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Acid Arab
Musique de France Jeremy Allen , October 27th, 2016 16:20

Paris’s Les Halles in the 1e arrondissement used to house a vibrant wholesale market, which, once-upon-a-time, was regarded as the beating heart of the city. That was until it was bulldozed in 1971 to make way for a shopping mall and garden maze where drug dealers could hang out in the daytime and set up shop. Recently it’s been upgraded to a giant canopy with a multi storey shopping centre underneath, but its functional opulence is a far cry from the predominantly white working class nerve centre that it once was; Emile Zola called it le ventre de Paris or “the belly of Paris”. You can find stunning old photographs by Robert Doisneau online, featuring everything from offal stands to accordion players, and French folk going about their business buying sheep’s heads from smoking commerçants in bloodied aprons.

The prolétariat are underrepresented in central Paris these days (the market was relocated to the southern suburb of Rungis), and good old fashioned grit is in short supply, but the 10e arrondissement where Acid Arab hail from, is as close as you’ll come these days to a pulse. Along with its neighbour the 11eme, the 10eme is young, multiethnic and multicultural, taking in the drunken chaos of Strasbourg Saint-Denis, the sociable urbanity of wine picnics along the Canal Saint-Martin and the urban vibrancy of Boulevard de la Chapelle. In and amongst all the Turkish markets and Moroccan eating emporiums, the bars and hipster cafes and the international train stations in between, are a rich mix of poor and bobo (historian Eric Hazan defines bobos - or bohemian bourgeois - as the “intellectuals, artists, designers, journalists— who cultivate their superficial non-conformism and benign anti-racism in these quarters while driving up the rents with the help of property speculators”). The 10eme is the sort of region that forever threatens to become gentrified, but never actually quite does.

In my not so humble opinion, you can stick the cutsie Montmartre postcard tweeness of Amelie or the plush mise-en-scene of the 16eme in Last Tango In Paris, because for me it’s the thrilling cultural melting pot of the north east of Paris away from the tourists where all the interesting stuff is happening these days. And if the 10eme and 11eme had a defining sound, then they might sound a bit like Acid Arab.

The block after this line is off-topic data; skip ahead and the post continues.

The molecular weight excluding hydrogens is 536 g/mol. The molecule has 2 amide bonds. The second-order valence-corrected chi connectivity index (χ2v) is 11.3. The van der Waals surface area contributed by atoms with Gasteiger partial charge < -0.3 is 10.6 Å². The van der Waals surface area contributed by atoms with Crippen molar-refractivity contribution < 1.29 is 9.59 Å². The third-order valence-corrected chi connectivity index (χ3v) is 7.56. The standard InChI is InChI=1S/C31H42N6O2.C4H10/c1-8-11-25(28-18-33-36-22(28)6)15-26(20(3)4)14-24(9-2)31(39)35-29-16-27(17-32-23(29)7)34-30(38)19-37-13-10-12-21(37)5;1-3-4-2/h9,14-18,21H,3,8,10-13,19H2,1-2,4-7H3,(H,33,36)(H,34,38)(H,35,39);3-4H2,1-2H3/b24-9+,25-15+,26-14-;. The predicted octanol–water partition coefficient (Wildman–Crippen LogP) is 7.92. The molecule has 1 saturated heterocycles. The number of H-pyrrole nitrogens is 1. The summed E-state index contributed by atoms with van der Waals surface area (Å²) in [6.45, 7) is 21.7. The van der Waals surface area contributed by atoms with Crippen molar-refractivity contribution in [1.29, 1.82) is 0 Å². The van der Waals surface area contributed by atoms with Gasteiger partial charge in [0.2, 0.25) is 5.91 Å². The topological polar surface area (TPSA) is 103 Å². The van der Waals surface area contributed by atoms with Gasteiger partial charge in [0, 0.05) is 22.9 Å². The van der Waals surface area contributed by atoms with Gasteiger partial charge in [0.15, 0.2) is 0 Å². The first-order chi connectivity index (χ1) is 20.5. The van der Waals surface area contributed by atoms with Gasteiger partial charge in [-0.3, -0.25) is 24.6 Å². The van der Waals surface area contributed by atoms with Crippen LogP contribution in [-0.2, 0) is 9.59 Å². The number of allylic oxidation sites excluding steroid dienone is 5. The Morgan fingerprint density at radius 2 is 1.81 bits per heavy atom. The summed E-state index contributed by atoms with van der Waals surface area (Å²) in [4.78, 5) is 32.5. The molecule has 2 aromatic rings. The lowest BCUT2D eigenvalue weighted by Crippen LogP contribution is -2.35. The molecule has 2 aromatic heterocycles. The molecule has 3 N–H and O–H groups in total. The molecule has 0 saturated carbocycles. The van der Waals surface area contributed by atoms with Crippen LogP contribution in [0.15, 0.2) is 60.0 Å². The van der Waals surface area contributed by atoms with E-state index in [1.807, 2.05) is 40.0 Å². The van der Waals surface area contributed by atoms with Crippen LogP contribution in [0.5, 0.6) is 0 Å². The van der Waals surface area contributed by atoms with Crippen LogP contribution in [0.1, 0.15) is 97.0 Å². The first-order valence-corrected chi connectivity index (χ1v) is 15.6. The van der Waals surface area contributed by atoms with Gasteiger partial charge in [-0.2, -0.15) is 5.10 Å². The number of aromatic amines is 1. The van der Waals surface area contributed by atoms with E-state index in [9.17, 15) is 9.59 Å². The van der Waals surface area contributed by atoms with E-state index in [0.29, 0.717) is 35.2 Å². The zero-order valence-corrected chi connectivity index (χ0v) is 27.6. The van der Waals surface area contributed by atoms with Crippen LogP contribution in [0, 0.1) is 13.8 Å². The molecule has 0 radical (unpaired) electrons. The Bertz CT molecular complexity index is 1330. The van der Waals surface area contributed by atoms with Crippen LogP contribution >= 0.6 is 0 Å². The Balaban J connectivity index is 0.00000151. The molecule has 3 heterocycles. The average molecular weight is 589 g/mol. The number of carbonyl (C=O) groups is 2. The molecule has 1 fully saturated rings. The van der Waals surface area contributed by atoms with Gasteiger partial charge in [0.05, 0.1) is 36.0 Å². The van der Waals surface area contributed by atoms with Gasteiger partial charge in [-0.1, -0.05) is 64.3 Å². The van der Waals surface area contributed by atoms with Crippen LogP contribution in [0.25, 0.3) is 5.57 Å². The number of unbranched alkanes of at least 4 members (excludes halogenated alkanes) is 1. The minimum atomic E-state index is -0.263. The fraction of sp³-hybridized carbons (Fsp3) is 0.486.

Guido Minisky and Hervé Carvalho started out DJing in 2012, and since then they’ve been reaching out to others to collaborate in order to realise the sound in their heads. Personnel on this record includes Kenzi Bourras, who has been playing keys with them from the beginning, and Syrian King of the Keyboard Rizan Said (not to be confused with Cairo keyboard king Islam Chipsy; Said is known for his sterling work with Omar Souleyman). Other guests include Israeli trio A-WA, Turkish musician Cem Yildiz and Algerian singer and activist Rachid Taha. In an interview with The Guardian in 2014, the duo insisted their raison d’etre wasn’t about appropriation or being "flagbearers of exotic shit", but instead their mission was to be “representative of our days".

It’s a sad indictment on our times then that the title of their debut album, Musique de France, somehow sounds controversial. Of course, other than the irrefutable fact it is what it says it is, it’s also provocation, a gauntlet thrown down to challenge bigots to dare to contest its veracity. There are doubtless many hardcore Le Pen supporters vivre à la campagne who would not equate Musique de France with what they perceive as the music of France, but then they’d probably balk at Daft Punk or Justice too, if for different reasons. The blast of bouzouki on opener ‘Buzq Blues’ would bamboozle any cloth-eared Baby boomer if the swinging metronome and handclaps didn’t disorientate them first, but this rhythmical coalescence would more likely send a congregation into ecstasy if struck up in any club. Not since the 1950s have generations been so disparate and their divergent cultures so misunderstood by one another.

It's probably important to state at this point that this LP is not a political record (and Acid Arab not a political movement); Musique de France should make one shake one’s pants and that it manages to do with aplomb. ‘La Hafla’ is one of the catchiest bangers of the year with all the twilight ambience of an evening jam in a north African square; ‘Le Disco’, with its proggy finger-tapping (of which instrument I’m not sure) and incessant woodblock, is punishing; ‘Sayarat 303’ is deliciously trancey, while ‘Gul l’Abi’ with A-WA takes a break from the trance to deliver something altogether more dubby and smooth.

As residents of the 10eme, the sounds on this record belong to Acid Arab as much as they might belong to anywhere else. Musique de France isn’t an indiscriminate smash and grab of appropriation, it’s a wonderfully organic and experimental and occasionally psychedelic record that will take you to interesting places if you’ll let it. It’s not some Frankenstein musical cross-breed or fusion, it’s what Paris sounds like if you happen to be Guido Minisky and Hervé Carvalho. It might be zeitgeisty, but once the hype dies down, Acid Arab are surely here to stay...

Unlike the market at Les Halles.